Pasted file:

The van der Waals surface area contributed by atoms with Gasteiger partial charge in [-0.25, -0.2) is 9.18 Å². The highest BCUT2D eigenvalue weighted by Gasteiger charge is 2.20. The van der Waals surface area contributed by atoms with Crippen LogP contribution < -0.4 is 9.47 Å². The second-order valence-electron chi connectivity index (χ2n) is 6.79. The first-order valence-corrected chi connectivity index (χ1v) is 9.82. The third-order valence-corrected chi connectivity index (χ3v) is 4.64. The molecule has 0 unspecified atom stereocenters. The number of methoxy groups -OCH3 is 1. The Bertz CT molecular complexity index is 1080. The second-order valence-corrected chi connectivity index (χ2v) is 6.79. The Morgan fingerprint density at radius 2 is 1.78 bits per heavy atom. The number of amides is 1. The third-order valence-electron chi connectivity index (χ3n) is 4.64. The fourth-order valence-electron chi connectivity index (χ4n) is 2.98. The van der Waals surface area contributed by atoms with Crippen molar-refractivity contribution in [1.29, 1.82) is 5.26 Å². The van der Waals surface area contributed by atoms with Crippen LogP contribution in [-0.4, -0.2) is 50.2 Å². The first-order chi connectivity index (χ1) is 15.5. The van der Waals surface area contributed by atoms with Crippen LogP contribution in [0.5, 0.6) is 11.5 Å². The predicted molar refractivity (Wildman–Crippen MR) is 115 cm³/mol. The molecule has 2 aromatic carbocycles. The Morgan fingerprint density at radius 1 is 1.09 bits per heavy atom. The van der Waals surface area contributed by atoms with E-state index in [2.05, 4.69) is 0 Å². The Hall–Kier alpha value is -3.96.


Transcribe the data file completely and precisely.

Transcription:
The van der Waals surface area contributed by atoms with Gasteiger partial charge in [-0.25, -0.2) is 9.18 Å². The highest BCUT2D eigenvalue weighted by Gasteiger charge is 2.20. The van der Waals surface area contributed by atoms with Crippen LogP contribution < -0.4 is 9.47 Å². The second-order valence-electron chi connectivity index (χ2n) is 6.79. The first-order valence-corrected chi connectivity index (χ1v) is 9.82. The third-order valence-corrected chi connectivity index (χ3v) is 4.64. The molecule has 0 unspecified atom stereocenters. The number of methoxy groups -OCH3 is 1. The Bertz CT molecular complexity index is 1080. The second-order valence-corrected chi connectivity index (χ2v) is 6.79. The Morgan fingerprint density at radius 2 is 1.78 bits per heavy atom. The number of amides is 1. The third-order valence-electron chi connectivity index (χ3n) is 4.64. The fourth-order valence-electron chi connectivity index (χ4n) is 2.98. The van der Waals surface area contributed by atoms with Crippen molar-refractivity contribution in [1.29, 1.82) is 5.26 Å². The van der Waals surface area contributed by atoms with Crippen LogP contribution in [-0.4, -0.2) is 50.2 Å². The first-order chi connectivity index (χ1) is 15.5. The van der Waals surface area contributed by atoms with Crippen LogP contribution in [0.5, 0.6) is 11.5 Å². The predicted molar refractivity (Wildman–Crippen MR) is 115 cm³/mol. The molecule has 2 aromatic carbocycles. The Morgan fingerprint density at radius 1 is 1.09 bits per heavy atom. The van der Waals surface area contributed by atoms with E-state index in [2.05, 4.69) is 0 Å². The Hall–Kier alpha value is -3.96.